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Utilization of Minimally Invasive Thymectomy and Margin-Negative Resection for Early-Stage Thymoma.

Burt BM, Nguyen D, Groth SS, Palivela N, Ripley RT, Makris KI, Farjah F, Cornwell L, Massarweh NN. Utilization of Minimally Invasive Thymectomy and Margin-Negative Resection for Early-Stage Thymoma. The Annals of thoracic surgery. 2019 Aug 1; 108(2):405-411.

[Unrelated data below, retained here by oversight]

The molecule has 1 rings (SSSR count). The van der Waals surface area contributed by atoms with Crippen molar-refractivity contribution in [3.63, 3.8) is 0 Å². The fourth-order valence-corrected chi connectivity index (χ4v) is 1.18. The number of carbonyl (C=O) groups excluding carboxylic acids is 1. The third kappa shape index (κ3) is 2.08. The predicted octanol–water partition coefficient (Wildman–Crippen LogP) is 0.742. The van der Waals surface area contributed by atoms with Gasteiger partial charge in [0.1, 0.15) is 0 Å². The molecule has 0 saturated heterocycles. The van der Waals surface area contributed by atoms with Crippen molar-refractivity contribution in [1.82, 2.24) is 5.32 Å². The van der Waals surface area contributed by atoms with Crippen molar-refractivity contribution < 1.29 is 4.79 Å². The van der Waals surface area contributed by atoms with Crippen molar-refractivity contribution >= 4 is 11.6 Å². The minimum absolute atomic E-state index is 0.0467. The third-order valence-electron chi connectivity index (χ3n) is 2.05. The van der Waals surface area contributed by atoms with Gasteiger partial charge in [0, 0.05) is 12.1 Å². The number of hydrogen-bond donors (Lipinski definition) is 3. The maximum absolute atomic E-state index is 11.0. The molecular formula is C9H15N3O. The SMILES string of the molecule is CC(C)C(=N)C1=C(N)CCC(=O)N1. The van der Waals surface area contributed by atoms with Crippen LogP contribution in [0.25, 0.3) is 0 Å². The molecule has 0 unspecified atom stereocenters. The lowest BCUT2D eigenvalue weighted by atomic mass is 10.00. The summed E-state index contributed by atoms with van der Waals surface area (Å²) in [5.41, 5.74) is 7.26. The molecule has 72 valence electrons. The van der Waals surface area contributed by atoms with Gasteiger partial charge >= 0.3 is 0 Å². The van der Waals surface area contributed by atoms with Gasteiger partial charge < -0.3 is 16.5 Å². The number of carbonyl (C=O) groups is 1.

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BACKGROUND: Minimally invasive thymectomy (MIT) has demonstrated improved short-term outcomes compared with open thymectomy (OT). Although adoption of MIT for thymoma is increasing, oncologic outcomes have not been well characterized. METHODS: This was a retrospective cohort study of adult patients from the National Cancer Database who underwent MIT or OT for Masaoka stage I to II thymoma between 2010 and 2014. The primary outcome was R0 resection. Secondary outcomes included MIT use, perioperative mortality, and length of stay. RESULTS: Nine hundred forty-three patients from 395 hospitals underwent thymectomy for stage I to II thymoma. MIT was performed in 31.3% (59.7% robotic, 40.3% thoracoscopic). Over the study period MIT utilization increased from 21.0% to 40.2% (trend test, p < 0.001). R0 resection was achieved in 83.1% of MITs (86.6% stage I, 72.7% stage II) and 79% of OTs (85.5% stage I, 65.8% stage II). In multivariable analyses, the likelihood of incomplete resection (R1/2) was associated with stage II tumors (odds ratio, 2.51) and World Health Organization B3 histology (odds ratio, 3.66). R0 resection was not associated with surgical approach (p  = 0.17) and did not vary with tumor size (trend test, p  = 0.90). Mortality rates at 30 and 90 days were 0% and 0.5%, respectively. MIT was associated with significantly shorter lengths of stay than OT (-1.03 days [95% confidence interval, -1.68 to -0.38]). CONCLUSIONS: The use of MIT for resection of early-stage thymoma is increasing and is not associated with lower rates of R0 resection than OT. Reasons for the relatively low rates of R0 resection among all thymectomies requires further investigation, and long-term outcomes data are needed to better define the oncologic effectiveness of MIT.

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